Denver Civil Service Commission "perplexed" by Manager of Safety's criticisms
Last week, on the eve of his one-year anniversary as Denver's Manager of Safety, Alex Martinez told us that one of the next big goals for his office is pushing the Civil Service Commission to implement serious reforms -- and he said he's not entirely confident about how things will go. Commission head Earl Peterson says he's perplexed by the criticisms, especially because he'd just had a productive meeting with Martinez.
As the city's Manager of Safety, a position granted civilian authority over Denver police, fire and sheriff departments, Martinez has frequently been critical of the Civil Service Commission, which is responsible for administering testing processes for positions in those departments and also oversees hearing disciplinary appeals.
The problem, according to Martinez -- who also has the support of Mayor Michael Hancock and the City Attorney's office -- is that the Civil Service Commission has been essentially conducting full-fledged trials at the hearing-officer level -- and he believes the group is not equipped to do so. The commission, he said, has been addressing complex legal questions and often producing its own independent findings that ignore the lengthy investigations by the police department and the Manager of Safety's office. This results in inconsistencies and, on occasion, very wrong decisions, Martinez believes.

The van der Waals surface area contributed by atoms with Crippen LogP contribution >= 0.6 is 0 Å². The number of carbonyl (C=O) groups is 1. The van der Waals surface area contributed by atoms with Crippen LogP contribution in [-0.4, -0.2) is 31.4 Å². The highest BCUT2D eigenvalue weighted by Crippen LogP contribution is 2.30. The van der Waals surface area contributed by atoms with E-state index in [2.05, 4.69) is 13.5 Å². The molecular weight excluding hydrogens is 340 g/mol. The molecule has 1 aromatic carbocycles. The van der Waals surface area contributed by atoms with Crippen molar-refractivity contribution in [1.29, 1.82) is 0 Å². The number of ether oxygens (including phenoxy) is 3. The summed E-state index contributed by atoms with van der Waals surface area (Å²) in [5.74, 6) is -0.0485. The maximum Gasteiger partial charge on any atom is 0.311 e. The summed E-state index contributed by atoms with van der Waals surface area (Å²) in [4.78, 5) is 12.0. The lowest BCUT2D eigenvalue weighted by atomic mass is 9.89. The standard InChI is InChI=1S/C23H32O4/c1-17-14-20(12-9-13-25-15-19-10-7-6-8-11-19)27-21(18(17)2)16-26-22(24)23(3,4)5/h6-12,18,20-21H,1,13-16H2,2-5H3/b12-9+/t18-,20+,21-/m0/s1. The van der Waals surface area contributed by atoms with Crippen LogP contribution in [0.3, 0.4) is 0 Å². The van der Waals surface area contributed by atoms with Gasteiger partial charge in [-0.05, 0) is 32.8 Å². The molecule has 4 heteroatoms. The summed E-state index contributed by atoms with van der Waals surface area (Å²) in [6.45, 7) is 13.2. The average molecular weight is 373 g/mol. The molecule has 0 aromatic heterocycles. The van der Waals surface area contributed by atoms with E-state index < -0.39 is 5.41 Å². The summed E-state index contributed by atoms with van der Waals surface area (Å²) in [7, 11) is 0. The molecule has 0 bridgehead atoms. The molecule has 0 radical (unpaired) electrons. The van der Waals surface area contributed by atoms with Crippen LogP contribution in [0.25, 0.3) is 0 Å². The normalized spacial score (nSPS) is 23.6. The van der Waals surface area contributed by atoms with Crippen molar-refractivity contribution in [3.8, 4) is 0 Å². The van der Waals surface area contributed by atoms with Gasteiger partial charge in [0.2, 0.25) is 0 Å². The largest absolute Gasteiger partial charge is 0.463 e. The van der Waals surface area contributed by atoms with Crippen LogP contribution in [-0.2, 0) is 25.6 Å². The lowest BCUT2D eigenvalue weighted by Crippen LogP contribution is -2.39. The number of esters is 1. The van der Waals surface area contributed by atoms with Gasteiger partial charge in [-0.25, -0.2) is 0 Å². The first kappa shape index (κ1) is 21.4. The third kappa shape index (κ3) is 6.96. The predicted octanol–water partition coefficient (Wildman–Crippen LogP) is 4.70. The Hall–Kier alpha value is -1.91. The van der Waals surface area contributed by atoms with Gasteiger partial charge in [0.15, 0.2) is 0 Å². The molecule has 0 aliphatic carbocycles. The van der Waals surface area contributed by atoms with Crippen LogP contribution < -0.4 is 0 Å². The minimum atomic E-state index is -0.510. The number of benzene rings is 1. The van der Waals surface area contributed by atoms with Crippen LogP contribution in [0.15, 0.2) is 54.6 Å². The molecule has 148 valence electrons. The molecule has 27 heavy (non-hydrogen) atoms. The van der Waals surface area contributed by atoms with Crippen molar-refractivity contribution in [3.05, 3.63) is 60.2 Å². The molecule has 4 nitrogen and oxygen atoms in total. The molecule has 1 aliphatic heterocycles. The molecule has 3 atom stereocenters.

Alex Martinez talking to reporters.
All of this ties back to longstanding concerns about police brutality cases in Denver. Martinez said reforming the Civil Service Commission's process is key to restoring the reputation of city law enforcement on the whole.
Which is why, Martinez told us, he's worried that the Civil Service Commission may not make the substantive changes he thinks are necessary. He feels DCSC will agree to some reforms, but is not sure it will go far enough.
Asked for response to these concerns last week, commission executive director Earl Peterson said he is surprised to hear that Martinez expressed any lack of confidence. When we reached him, he had just returned from a lengthy sit-down with Martinez that he saw as generally very positive.
"I'm perplexed, because we had a meeting today," he said. "Quite frankly, I was extremely pleased by the results of the meeting."
Peterson added, "He may have gone in with some reservations, but I hope he came out with a better feeling [about reform goals]."
The DCSC and Martinez are not going to agree on everything, he said -- but in his view, the two entities have visions for reform that are generally aligned.
Officials with the Manager of Safety's office offered no additional comments beyond our first interview.
Continue for more from our interview with the Civil Service Commission's Earl Peterson.